Assessing and Managing Suicide Risk: Guidelines for Clinically Based Risk Managementby Robert I. Simon
Patient suicide is an unavoidable occupational hazard of psychiatric practice. Indeed, it is the rare clinician who does not struggle, even agonize, over the complex task of assessing and managing the risk of suicide in patients. Patient suicides account for the greatest number of malpractice suits filed against psychiatrists and for the greatest number of
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Patient suicide is an unavoidable occupational hazard of psychiatric practice. Indeed, it is the rare clinician who does not struggle, even agonize, over the complex task of assessing and managing the risk of suicide in patients. Patient suicides account for the greatest number of malpractice suits filed against psychiatrists and for the greatest number of settlements and verdicts covered by professional liability insurers.
In this book, written by a clinician for clinicians, Dr. Simon, an established expert in psychiatry and law, offers A solid, easy-to-understand review of how medical malpractice law applies to patient suicides. He discusses the standards of care physicians must meet, the conditions associated with malpractice liability, and how best to minimize risks of litigation. Extensive references to peer-reviewed literature on suicide and recent malpractice cases, including those triggered by patient suicides, which give insight into the latest developments in both the scientific community and the courts. Much-needed practical advice, including advice on working with suicide risk assessments and suicide prevention contracts, on treating suicidal patients in various settings (outpatient, inpatient, collaborative, and emergency), and on coping with issues arising in the aftermath of a patient's suicide (documentation, confidentiality, and survivor care). Clearly defined risk management guidelines that will help clinicians avoid litigation or establish a sound legal defense if sued for malpractice. Numerous case examples that make the theoretical discussions and clinically based risk management guidelines that follow come alive.
Rich in advice that draws on the author's more than 40 years of clinical experience, this book serves as an essential aid to clinicians.
Description: This book presents various issues surrounding the assessment, treatment, and litigation of suicide. Clinical vignettes illustrate practices useful in clinical settings and assist in driving home points in the section labeled "Clinically Based Risk Management" ending each chapter.
Purpose: Written "by a clinician for clinicians" evaluating and treating patients at risk for suicide, this book presents basics for clinical practice in the evaluation and management of a vast and varied population.
Audience: Geared for clinicians, this book will be beneficial for individuals charged with the delicate task of assessing another's risk for suicide. It may be especially useful for those in training to develop more comprehensive assessments of patients at risk for suicide.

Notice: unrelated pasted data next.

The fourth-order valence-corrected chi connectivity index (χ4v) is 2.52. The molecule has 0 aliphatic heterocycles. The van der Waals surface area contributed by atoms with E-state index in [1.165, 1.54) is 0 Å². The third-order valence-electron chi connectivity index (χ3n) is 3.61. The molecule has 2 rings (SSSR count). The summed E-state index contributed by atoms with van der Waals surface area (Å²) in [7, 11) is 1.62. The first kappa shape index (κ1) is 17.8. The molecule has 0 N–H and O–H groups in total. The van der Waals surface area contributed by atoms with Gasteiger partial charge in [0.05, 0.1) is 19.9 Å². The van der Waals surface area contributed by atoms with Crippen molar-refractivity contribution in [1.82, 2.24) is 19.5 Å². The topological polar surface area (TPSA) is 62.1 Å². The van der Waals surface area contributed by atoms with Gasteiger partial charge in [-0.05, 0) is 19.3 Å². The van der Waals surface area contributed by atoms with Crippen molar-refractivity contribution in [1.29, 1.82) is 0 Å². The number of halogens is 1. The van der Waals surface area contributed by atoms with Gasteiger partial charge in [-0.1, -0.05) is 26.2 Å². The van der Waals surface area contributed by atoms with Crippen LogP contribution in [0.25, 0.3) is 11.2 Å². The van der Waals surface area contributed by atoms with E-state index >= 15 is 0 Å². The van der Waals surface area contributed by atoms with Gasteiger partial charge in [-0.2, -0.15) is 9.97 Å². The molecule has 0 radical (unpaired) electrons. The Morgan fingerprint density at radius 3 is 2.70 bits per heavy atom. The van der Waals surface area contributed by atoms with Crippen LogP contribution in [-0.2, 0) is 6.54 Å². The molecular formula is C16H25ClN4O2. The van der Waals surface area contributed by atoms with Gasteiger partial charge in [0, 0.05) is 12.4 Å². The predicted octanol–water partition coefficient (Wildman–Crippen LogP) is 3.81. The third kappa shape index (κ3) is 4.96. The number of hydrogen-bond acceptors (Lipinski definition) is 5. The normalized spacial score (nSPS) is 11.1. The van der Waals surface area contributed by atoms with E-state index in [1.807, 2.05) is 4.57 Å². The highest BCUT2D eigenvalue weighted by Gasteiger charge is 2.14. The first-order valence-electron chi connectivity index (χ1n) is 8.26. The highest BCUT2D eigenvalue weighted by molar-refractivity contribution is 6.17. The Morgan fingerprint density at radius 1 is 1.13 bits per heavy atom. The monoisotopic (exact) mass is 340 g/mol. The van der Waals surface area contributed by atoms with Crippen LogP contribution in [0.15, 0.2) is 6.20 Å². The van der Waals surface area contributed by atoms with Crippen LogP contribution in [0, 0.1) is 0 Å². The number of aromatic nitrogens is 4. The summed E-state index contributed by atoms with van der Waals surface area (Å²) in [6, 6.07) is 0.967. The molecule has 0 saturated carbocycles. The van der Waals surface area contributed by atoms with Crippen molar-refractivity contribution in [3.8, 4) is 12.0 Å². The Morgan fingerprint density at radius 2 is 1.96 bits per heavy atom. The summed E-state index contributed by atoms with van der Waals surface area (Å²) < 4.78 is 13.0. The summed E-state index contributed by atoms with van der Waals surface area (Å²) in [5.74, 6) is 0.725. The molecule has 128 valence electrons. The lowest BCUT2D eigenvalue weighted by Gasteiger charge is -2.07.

Features: Divided into eight chapters, the book addresses topics such as suicide contracts and malpractice litigation as well a focusing on subsets of patients, both inpatient and outpatient. Each chapter contains a case example designed to highlight information presented in the text. In addition, each chapter ends with the bulleted list of "Clinically Based Risk Management" points to ensure the reader has absorbed relevant information.
Assessment: Condensing the immense amount of literature on this subject into one book, while ensuring it maintains its clinical focus, proves quite challenging. Yet, Dr. Simon imparts his vast clinical experience and keen forensic knowledge in a book that is both readable and educational. Clinically sound advice is offered with the caveat not to infer his methods are considered "standard of care" in the field. For maximum clinical benefit, it might be helpful if future editions include a chapter on how to manage the wealth of information and time needed in an assessment of a suicidal patient with the increasing time constraints placed on clinicians in all settings. Nonetheless, Dr. Simon's book will prove valuable to mental health practitioners, whether seasoned veterans or new trainees to the field.
It should be read by clinical practitioners of all stripes.
The book describes in fluid text and detailed terms the intricacies of malpractice litigation, suicide assessment and management, and suicide aftermath. Each chapter includes relevant case studies that aptly exemplify the variety of situations that psychiatrists may face in treating suicidal patients. Additionally, at the end of each chapter the preceding text is summarized in useful bullet points to reinforce central messages. Comprehensive reference lists are also included.
- American Psychiatric Publishing, Incorporated
- Publication date:
- Sold by:
- Barnes & Noble
- NOOK Book
- File size:
- 2 MB
- Age Range:
- 18 Years
Meet the Author
Robert I. Simon, M.D., is Clinical Professor of Psychiatry and Director of the Program in Psychiatry and Law at Georgetown University School of Medicine in Washington, DC, and Chairman of the Department of Psychiatry at Suburban Hospital in Bethesda, Maryland.
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